Dust Grain

The structure of an interstellar dust grain

Interstellar dust grains have their origin in the material ejected by stars. They form in dense, relatively cool environments such as the atmospheres of red giant stars, and are released into the interstellar medium by radiation pressure, stellar winds or in material thrown off in stellar explosions. They generally start off as carbon or silicate grains, which later accumulate additional atoms of the most abundant elements (hydrogen, oxygen, carbon, nitrogen) to form icy mantles of water ice, methane, carbon monoxide, and ammonia. All of this is encased in a sticky outer layer of molecules and simple organic compounds created through interaction of the mantle with incoming UV light.

Dust grains scatter and absorb blue light very efficiently. For this reason, scattered light appears bluer and transmitted light redder than the light emitted by the source.

Typical interstellar dust grains are much smaller than the dust we are familiar with here on Earth and resemble more closely the soot from a candle flame. They are about the same size as the wavelength of blue light meaning that they absorb and scatter UV and blue light much more efficiently than red light. The result is that light passing through a dust cloud has its blue component effectively removed, making it appear redder than it would have been otherwise. This is known as interstellar reddening. It also means that light scattered off dust grains,
such as in reflection nebulae, will be blue in colour.

While dust grains make up only about 1% of the mass of the interstellar medium, they have a very important role in the formation of stars.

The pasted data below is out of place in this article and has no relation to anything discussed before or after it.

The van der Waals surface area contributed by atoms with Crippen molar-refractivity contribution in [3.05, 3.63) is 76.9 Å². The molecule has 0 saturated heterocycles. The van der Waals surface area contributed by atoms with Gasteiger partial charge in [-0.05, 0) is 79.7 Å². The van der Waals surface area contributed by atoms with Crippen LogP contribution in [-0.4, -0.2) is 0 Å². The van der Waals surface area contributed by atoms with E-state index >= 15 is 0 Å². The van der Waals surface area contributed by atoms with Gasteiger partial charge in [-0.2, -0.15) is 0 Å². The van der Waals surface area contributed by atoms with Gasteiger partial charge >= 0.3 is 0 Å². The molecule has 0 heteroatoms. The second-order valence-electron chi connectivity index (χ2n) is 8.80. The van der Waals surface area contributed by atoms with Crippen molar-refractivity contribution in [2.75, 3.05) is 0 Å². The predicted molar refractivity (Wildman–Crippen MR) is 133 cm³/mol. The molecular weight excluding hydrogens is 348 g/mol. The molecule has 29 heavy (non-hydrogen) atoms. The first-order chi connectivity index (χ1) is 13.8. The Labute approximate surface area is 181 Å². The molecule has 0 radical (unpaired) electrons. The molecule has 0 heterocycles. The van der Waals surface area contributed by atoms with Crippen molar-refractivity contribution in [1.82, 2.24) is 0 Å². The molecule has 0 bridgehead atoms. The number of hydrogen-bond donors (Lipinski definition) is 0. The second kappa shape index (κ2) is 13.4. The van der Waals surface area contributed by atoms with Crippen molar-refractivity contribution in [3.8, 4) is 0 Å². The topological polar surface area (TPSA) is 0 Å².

Firstly, the surfaces of dust grains operate as little chemical factories, bringing together atoms that might otherwise rarely meet and catalyzing their reactions. For example, with the conditions present in molecular clouds, it is quite rare that two colliding hydrogen atoms would stick to form a molecule. However, H2 molecules can form when the atoms are attached to the sticky tar-like surface of a dust grain which is able to absorb the excess energy of the collision.
Secondly, dust helps to reduce the ionisation level of an interstellar gas cloud. This is important for star formation, as it is very difficult for gravity to collapse a cloud of hot ionised gas! The dust grains absorb the ionising UV radiation and protect molecules that have already formed from being destroyed by the radiation field.
Thirdly, dust grains keep interstellar gas clouds cool by absorbing the energy from both gas-grain collisions and UV radiation. These heated grains later re-emit the energy in the infrared and, so long as the cloud is transparent to infrared radiation, keep the cloud cool.

All of these processes are needed within a molecular cloud so that new stars may be formed from it.

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